Grand Member (5 years)  

Joined: Sep 20, 2009
Posts: 682
From: Flagler Beach, FL
Posted: 2012-03-02 2:44 pm   Permalink

Continuing Dr. Funk’s story as recounted by Leilani Burgoyne in “Going ‘Troppo’ in the South Pacific: Dr. Bernhard Funk of Samoa 1844–1911”...

When we last left Dr. Funk, he had just experienced a very public, unpleasant marital separation in 1881, followed by divorce in 1882, after only six months of marriage to the daughter of a South Seas pirate.

Though he was unlucky in love and marriage the first time, our courageous doctor tried again by 1888 and apparently found a lasting soul mate in the daughter of Talea, a Samoan chief. Her name was Senitima, and she was described as both charming and intelligent. Here’s her photo from Leilani’s paper, its source cited as the Regional Museum of Neubrandenburg...




Senitima quickly became fluent in perfect German as well as English, and adopted a European lifestyle, continuing to do so even after her husband’s death in 1911.

Some of you may have noticed a slight discrepancy in marriage dates between the 1893 stated by Dr. Funk’s great grandniece in the Samoa Observer article previously posted
here and the "by 1888" of Leilani’s paper. It was indeed a long time ago...

There’s no information on how Dr. Funk and Senitima met, but it’s clear from the writings of Robert Louis Stevenson and Dr. Augustin Krämer that they went to social functions everywhere as a pair. An example of this is found in a group wedding photo taken in front of the British Consulate in Samoa between 1890 and 1898, from the Alexander Turnbull Library in Wellington, New Zealand (per Leilani, Dr. Funk and Senitima are in the second row, far right)...




Here’s the relevant area of the photo, showing Senitima and Dr. Funk, as well as another individual on the row below...




After Dr. Funk’s death, Senitima received two payments from the German administration, one in 1912 and another in 1914, for “helping to spread the German language in Samoa.” Leilani cites this as further evidence of the high level of respect accorded this Samoan woman.

Senitima was buried in her home village of Iva, on the neighboring island of Savai`i. Inseparable from her husband in life, their graves lie on opposite sides of the world.

In her paper, Leilani cites with grateful appreciation the help of Senitima’s grandniece, Nina Kirifi-Alai. After a bit of searching, I located Nina Kirifi-Alai, currently Director of the University of Otago’s Pacific Island Centre in Dunedin, New Zealand. Here she is in a photo taken with the US Ambassador to New Zealand and Samoa, David Huebner, when he visited Dunedin on April 7, 2010...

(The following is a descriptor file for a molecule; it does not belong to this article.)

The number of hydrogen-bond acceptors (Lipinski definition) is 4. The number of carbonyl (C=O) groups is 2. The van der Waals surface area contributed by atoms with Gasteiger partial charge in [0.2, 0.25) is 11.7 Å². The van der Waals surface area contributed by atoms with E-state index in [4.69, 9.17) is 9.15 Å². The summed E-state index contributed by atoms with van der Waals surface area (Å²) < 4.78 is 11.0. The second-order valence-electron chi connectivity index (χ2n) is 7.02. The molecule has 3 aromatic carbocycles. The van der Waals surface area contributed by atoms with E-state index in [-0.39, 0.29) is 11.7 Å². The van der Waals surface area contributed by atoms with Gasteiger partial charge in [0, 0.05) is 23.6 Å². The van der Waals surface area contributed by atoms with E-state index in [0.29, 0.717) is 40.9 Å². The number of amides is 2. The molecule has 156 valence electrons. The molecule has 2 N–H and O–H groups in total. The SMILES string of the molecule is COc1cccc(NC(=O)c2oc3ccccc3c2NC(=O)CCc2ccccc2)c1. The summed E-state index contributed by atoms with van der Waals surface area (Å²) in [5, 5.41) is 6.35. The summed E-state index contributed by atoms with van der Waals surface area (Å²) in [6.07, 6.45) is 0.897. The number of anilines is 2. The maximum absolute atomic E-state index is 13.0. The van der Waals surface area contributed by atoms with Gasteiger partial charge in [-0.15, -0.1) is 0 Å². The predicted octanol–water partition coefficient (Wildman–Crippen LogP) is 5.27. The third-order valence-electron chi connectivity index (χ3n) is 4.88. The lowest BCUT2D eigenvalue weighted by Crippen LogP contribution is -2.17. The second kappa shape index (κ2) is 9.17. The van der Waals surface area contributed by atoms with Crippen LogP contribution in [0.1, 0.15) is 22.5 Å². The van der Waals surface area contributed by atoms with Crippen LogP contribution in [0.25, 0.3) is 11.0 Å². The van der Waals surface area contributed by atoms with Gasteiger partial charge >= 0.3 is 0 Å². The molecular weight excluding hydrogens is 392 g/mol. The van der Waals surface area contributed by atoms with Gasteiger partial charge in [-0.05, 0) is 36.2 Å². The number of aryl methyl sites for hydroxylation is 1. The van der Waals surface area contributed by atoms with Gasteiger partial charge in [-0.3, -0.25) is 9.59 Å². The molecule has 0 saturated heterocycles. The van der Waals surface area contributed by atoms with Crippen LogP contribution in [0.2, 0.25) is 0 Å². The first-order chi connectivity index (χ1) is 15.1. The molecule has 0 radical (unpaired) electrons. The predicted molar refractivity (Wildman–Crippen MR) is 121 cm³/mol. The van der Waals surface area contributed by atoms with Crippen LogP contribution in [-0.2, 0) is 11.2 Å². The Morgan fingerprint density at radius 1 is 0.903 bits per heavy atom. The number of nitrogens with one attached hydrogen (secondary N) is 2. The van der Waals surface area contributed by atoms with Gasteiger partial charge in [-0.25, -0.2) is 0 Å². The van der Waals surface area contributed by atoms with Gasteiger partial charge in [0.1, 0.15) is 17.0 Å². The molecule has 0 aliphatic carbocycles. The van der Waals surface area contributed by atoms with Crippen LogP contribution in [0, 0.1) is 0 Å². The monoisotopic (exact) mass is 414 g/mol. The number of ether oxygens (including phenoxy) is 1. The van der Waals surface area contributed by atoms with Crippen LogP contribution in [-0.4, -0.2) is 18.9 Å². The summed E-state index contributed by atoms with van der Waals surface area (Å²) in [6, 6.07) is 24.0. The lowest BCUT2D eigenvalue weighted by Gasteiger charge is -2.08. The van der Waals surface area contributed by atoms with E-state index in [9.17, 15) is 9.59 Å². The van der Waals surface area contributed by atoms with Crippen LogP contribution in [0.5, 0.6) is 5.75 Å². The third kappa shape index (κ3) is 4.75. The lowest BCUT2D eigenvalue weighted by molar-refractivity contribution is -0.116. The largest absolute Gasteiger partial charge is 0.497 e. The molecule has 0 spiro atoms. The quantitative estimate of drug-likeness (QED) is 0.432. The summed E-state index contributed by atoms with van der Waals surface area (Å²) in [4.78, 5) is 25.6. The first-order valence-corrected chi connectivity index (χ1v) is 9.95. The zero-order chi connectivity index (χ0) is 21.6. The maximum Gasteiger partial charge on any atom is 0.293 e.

Note the beautiful Oceanic artwork, including the Cook Islands Fisherman’s God above the Ambassador’s head...




Nina graduated from the University of Auckland with Bachelor of Arts (BA) in Women’s Studies and Bachelor of Laws (LLB) degrees. She is from Iva, Savai`i, Samoa, and holds the high chief title of Tofilau. Married with 3 children, she is also a poet. Her poems are published in various anthologies, including A Good Handful: Great New Zealand Sex Poems...




And Whetu Moana: Contemporary Polynesian Poems in English...




-Tom

[ This Message was edited by: TikiTomD 2012-03-05 04:49 ]


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TikiTomD
Grand Member (5 years)  

Joined: Sep 20, 2009
Posts: 682
From: Flagler Beach, FL
Posted: 2012-03-04 4:32 pm   Permalink

Next, a bit of what’s known about Dr. Funk’s beginnings and his life before he came to Samoa, again recapped from Leilani Burgoyne’s “Going ‘Troppo’ in the South Pacific: Dr. Bernhard Funk of Samoa 1844–1911”...

Dr. Funk was born August 8, 1844 in Neubrandenburg, a town on Lake Tollensesee in what is now northeastern Germany. At the time, there was no unified country of Germany, only separate feudal states. Neubrandenburg was itself part of the Grand Duchy of Mecklinburg-Strelitz. According to Neubrandenburg’s
web site, most of Europe’s saunas are today made there, as well as a majority of the world’s engine block heaters. The town has surviving brick Gothic fortifications and buildings from Europe’s medieval past.

Funk was the oldest of seven children. His father was a medical practitioner. After graduating from grammar school in Neubrandenburg, young Bernhard enrolled at the University of Berlin, then the University of Tübingen, where he completed his medical studies.

Young Dr. Funk then joined the Prussian army as a surgeon serving during the Franco-Prussian War of 1870 to 1871, where he treated the trauma and grievous wounds resulting from horse cavalry charges, bayoneting, artillery bombardment and rifle wounds under battlefield conditions. The experience surely hardened the man and well prepared him to treat the survivors of Samoan civil wars, shark attacks and seafaring accidents posted about earlier in this thread.

Armed group, Samoa, between 1885 and 1898
Reference Number: PA1-o-547-16

Group of men and women armed with traditional weapons, Samoa, taken probably in the 1890s by an unknown photographer



Men with guns at Fort Samoa in Apia, Samoa, 1888
Reference Number: 1/2-020681-F

Men with guns at Fort Samoa, Apia, Samoa, during the civil war of in 1888-9... photograph taken by Alfred James Tattersall



Samoan war canoe, 1890s
Reference Number: 1/2-094328-F

Samoan war canoe with people crowded onto its overhanging decks... photographed by Alfred James Tattersall in the 1890s



Leilani’s paper cites an interesting anecdote about Dr. Funk. In his unpublished work, Samoan Personalities, George Westbrook recalled that the old doctor’s face and head had numerous battle scars. On seeing a photograph of himself that Westbrook had retouched to hide the scars, Funk was indignant...

Quote:
”Who is this?” he said, “it is certainly not me, where are the scars on my face and head? Do you know that I have been an army officer and gone through a German university? What does the photographer think of when he tries to make me look like a pretty Jane?”